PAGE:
Trait Perspective
The trait perspective in personality theory attempts to gauge an individual’s personality by using various adjectives or dimensions in order to describe them. The approach is considered to work best when only a small number of adjectives are used, usually those that are most obvious and consistent to the individual across different situations. One of the more popular theories to develop out of the trait perspective is the Big Five, which attempts to assess personality in terms of five dimensions: extroversion, agreeableness, conscientiousness, neuroticism, and openness. Individuals are scored on a scale ranging from high to low on each dimension, with each consisting of a sub-level of different adjectives associated with having a high score. Harry would be low on extroversion, high on agreeableness, in the middle to low on conscientiousness, low on neuroticism, and in the middle on openness.

On extroversion, Harry would be considered to be low. He has consistently demonstrated that despite his famous persona and the amount of attention it garners, he is uncomfortable with being in the spotlight, and would rather live a humble life away from it. When Professor Lockhart, himself extroverted, calls attention to his fame, Harry is extremely embarrassed and mortified, and quickly attempts to remove himself from the situation. Harry is also not extremely social, and while he doesn’t shy away from social interactions, he doesn’t appear to actively seek them out either. He is completely content and satisfied with the small social group he’s created with Ron and Hermione, and he doesn’t feel the need to have a large circle of acquaintances.

On agreeableness Harry would probably score high. He tends to get along with most people, and doesn’t present a particularly cold or hostile attitude to others. While he does have disagreements, they tend to be due more to the context of the situation and the violation of his values rather than to any lasting personality trait. The most noted example of this would be Harry’s disagreement with Remus Lupin over Lupin’s insistence on joining Harry, Ron, and Hermione’s quest for Voldemort’s horcruxes at the expense of leaving his pregnant wife at home. Harry angrily lashes out at him, calling him a coward and insisting that a good husband and father would never act that way. Harry is clearly acting more on the violation of a value rather than a general tendency to be disagreeable.

On conscientiousness, Harry would score somewhere in the middle. This is because while he does show a high amount of perseverance, as demonstrated by his determination to defeat Voldemort, he has a tendency to be lazy and act impulsively. He often procrastinates when it comes to doing homework, which stems from being disorganized and his lack of talent in planning. In terms of being impulsive, when faced with something dangerous he frequently forgoes analysis of situations for acting on his feelings and impulses. He naively led his friends into danger at the Department of Mysteries when he impulsively acted on his need to save people, instead of listening to Hermione’s insistence that it might be a trap.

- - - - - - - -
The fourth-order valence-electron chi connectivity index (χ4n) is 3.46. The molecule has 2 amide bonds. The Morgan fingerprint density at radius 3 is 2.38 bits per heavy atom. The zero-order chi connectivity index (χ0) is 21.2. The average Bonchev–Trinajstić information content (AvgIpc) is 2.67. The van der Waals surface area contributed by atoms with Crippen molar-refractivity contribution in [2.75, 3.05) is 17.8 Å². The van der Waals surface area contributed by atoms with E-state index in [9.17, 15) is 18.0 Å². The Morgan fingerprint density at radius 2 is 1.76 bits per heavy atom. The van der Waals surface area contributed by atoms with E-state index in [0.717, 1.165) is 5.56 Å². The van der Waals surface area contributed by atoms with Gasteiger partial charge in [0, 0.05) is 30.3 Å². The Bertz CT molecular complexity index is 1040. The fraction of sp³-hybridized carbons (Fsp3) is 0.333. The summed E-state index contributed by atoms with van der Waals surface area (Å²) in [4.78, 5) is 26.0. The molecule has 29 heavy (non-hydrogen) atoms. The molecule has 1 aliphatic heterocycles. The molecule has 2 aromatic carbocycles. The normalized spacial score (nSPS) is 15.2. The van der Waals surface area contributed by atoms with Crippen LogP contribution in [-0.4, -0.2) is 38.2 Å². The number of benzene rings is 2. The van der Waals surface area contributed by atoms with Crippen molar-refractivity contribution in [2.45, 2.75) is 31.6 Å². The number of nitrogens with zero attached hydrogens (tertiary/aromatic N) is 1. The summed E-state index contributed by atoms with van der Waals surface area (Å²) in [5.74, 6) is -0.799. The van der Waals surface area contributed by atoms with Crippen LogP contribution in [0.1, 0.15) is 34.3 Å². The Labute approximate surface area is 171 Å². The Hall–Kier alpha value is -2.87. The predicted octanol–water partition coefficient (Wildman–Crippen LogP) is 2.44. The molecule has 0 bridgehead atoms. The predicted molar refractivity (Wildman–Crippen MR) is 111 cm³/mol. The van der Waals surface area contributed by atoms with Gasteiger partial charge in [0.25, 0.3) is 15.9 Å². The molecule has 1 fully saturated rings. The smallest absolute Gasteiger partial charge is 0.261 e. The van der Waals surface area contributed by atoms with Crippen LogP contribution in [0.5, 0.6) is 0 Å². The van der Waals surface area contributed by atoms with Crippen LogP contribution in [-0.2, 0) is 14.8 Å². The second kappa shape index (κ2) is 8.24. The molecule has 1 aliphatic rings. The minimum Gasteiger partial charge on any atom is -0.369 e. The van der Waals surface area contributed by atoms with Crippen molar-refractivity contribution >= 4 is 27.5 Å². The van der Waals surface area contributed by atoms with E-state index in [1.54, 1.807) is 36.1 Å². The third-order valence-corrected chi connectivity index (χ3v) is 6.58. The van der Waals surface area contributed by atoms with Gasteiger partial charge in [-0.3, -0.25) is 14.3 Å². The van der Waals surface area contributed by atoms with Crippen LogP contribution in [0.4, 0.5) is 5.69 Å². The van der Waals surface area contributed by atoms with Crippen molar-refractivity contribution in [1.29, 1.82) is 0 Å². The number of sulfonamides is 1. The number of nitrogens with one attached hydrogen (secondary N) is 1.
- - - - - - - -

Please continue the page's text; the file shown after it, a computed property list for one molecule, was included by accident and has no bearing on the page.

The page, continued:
In terms of neuroticism Harry would likely be low. He tends to remain calm and collected most of the time, and isn’t subject to extremes in emotions. Although he does show signs of moodiness at times, these periods tend to be due more to a buildup of stress rather than to emotional instability. Harry’s ability to successfully maintain relationships and to build a happy life out of a horrible childhood reflects a successful person who knows how to approach and manage difficult situations without falling apart.

On openness, Harry would be around the middle. While he does show creativity and ingenuity in his ability to solve problems at the spur of the moment, he does have a tendency to get caught up in his prejudices, and distance himself from those he views as distasteful. This is especially apparent in how he deals with Draco Malfoy and other Slytherins in general. He has a tendency to put all Slytherins under the label of evil, and never really steps back to try and see that they are individuals separate from that label, and will be as variable in attitudes and beliefs as him and his friends are.

Discussion
The biological and trait perspectives to personality stand as excellent approaches to analyzing the personality of Harry Potter. The biological perspective addresses why he was forced to endure such a horrible childhood environment, and why despite this environment he grew up to be a well adjusted and successful individual. The trait approach, and specifically the Big Five, offers a more in-depth look into his personality, assessing Harry on five different dimensions. With this approach one is able gain an understanding of how Harry views and manages the world around him, and with this knowledge, the ability to see how this view manifests itself through his actions.

References

Bunker, Lisa Waite. (2001-2007). Harry James Potter: Profile. www.hp-lexicon.org. Retrieved from http://www.hp-lexicon.org/wizards/harry-narrative.html

Rowling, J.K. (1997-2007). Harry Potter. New York, NY: Arthur A. Levine Books.

Pietromonaco, Paula R., & Lisa Feldman Barret. (2000). “The Internal Working Models Concept: What Do We Really Know About the Self in Relation to Others?” Review of General Psychology, 4(2), 155-175.